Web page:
Dyson Cordless V7 Motorhead Upright Vacuum Cleaner
You can quickly and easily clean when you need to with the Cordless V7 Motorhead Upright Vacuum from Dyson. Its Direct-Drive cleaner head provides deeper dirt removal for your carpets. The V7 Motorhead quickly and easily transforms to a handheld for cleaning on the stairs, in the car and on the sofa. You'll be able to capture even fine dust through its 2 Tier Radial™ Cyclones that house 15 cyclones working parallel for increased airflow. The hygienic dirt ejector lets you dispose of dust and dirt in a single action.
The Cordless V7 Motorhead is powered by a Lithium-ion battery to deliver up to 30 minutes of powerful fade-free suction. With a Max mode, you can handle difficult tasks with a simple slide switch to select a higher suction for up to 6 minutes. When the battery runs low, simply place the cord-free V7 Motorhead vacuum onto the convenient docking station and allow it to recharge. Charging and storing the vacuum on the docking station means it's always ready to go.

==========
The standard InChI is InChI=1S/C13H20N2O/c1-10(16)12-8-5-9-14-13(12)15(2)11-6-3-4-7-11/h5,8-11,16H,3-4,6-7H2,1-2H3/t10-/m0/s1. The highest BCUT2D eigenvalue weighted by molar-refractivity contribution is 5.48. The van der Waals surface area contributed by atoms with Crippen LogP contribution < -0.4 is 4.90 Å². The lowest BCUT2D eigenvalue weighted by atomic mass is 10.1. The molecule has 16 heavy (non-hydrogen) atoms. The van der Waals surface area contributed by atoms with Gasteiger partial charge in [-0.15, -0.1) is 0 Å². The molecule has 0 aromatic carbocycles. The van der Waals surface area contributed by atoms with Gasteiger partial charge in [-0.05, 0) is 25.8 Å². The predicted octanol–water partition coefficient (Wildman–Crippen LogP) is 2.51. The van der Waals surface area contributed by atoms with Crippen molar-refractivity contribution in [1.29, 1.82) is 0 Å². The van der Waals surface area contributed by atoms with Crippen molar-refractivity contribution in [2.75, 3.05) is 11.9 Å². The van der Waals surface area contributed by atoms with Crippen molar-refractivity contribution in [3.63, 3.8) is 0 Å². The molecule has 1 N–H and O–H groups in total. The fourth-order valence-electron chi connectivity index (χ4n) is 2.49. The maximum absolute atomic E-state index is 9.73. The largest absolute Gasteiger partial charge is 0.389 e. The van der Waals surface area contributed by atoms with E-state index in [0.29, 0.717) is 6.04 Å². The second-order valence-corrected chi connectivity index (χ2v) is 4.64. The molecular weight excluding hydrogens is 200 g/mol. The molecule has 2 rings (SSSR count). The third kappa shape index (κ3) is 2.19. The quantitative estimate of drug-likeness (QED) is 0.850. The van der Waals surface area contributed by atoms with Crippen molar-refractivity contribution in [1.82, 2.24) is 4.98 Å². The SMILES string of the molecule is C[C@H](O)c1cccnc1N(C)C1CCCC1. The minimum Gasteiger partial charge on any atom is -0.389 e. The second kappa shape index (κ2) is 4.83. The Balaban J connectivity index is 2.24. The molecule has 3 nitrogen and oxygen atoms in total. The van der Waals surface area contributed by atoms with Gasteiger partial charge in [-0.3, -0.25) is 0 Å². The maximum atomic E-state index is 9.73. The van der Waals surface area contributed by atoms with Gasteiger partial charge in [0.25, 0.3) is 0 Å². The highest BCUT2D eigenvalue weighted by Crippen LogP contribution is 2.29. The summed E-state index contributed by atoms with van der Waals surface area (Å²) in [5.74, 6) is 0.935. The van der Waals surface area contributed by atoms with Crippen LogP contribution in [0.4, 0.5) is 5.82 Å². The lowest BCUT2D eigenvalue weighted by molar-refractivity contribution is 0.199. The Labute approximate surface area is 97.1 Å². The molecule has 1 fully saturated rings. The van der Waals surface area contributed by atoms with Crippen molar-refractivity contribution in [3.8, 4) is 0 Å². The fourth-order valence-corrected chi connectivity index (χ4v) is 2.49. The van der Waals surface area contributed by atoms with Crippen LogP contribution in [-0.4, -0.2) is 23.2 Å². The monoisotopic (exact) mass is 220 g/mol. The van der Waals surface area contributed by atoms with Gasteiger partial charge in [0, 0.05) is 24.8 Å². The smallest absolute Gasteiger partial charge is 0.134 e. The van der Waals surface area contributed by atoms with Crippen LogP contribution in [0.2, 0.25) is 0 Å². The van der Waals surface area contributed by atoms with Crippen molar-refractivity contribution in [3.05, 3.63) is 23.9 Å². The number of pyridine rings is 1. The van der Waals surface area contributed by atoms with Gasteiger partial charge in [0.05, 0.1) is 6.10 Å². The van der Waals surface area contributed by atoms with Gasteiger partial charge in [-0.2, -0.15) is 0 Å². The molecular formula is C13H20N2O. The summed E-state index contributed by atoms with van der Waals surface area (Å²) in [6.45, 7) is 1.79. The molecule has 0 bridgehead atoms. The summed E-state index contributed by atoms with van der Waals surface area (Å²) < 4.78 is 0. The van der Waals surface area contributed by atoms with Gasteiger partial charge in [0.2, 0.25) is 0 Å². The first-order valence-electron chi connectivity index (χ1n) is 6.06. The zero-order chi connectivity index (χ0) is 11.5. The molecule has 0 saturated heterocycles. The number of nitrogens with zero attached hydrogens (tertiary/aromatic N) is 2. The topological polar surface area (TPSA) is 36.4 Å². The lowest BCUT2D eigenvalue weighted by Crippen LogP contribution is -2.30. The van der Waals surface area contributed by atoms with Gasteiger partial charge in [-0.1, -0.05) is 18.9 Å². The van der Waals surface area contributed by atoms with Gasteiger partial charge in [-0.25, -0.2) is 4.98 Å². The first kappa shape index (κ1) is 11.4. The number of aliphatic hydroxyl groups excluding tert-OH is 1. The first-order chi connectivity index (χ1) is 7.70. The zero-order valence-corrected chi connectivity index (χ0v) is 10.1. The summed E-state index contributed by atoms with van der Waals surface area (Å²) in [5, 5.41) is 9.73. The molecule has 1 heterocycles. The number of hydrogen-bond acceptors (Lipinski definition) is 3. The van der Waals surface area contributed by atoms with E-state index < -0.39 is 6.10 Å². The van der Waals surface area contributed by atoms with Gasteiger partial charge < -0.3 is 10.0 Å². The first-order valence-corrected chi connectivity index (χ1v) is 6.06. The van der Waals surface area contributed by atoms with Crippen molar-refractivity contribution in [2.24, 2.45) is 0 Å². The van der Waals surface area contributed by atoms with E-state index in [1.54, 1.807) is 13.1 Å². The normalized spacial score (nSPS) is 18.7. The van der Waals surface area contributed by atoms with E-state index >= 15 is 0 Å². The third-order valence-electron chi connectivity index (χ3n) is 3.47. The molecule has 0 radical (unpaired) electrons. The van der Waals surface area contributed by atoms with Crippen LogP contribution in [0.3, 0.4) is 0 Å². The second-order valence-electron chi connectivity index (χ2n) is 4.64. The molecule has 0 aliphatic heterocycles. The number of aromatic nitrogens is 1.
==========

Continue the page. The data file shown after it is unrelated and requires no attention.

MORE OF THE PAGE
In 1978, James Dyson became frustrated with his vacuum cleaner's diminishing performance. Taking it apart, he discovered that its bag was clogging with dust, causing suction to drop. He'd recently built an industrial cyclone tower for his factory that separated paint particles from the air using centrifugal force. But could the same principle work in a vacuum cleaner He set to work. Five years and 5,127 prototypes later, he had invented the world's first bagless vacuum cleaner.
James Dyson's vacuum cleaner was first sold in Japan, the home of high-tech products. Known as the 'G-Force', it impressed the Japanese with its performance and quickly became a status symbol, selling for $2,000 a piece. It also won the 1991 International Design Fair prize in Japan.
With the royalties from G-Force sales, James Dyson was able to set up his own company, Dyson Ltd. In 1993 he opened his own research centre and factory in the Cotswolds, and set to work making a new vacuum - one that would capture even smaller particles of dust. It was called DC01, for 'Dual Cyclone', and it was the first vacuum cleaner to maintain 100% of suction 100% of the time.
Today, there are Dyson machines in over 65 countries around the world. Dyson has grown from one man and one idea to a technology company with over 1,000 engineers worldwide. But it doesn't stand still. At its core is an ever-growing team of engineers and scientists. More ideas. More invention.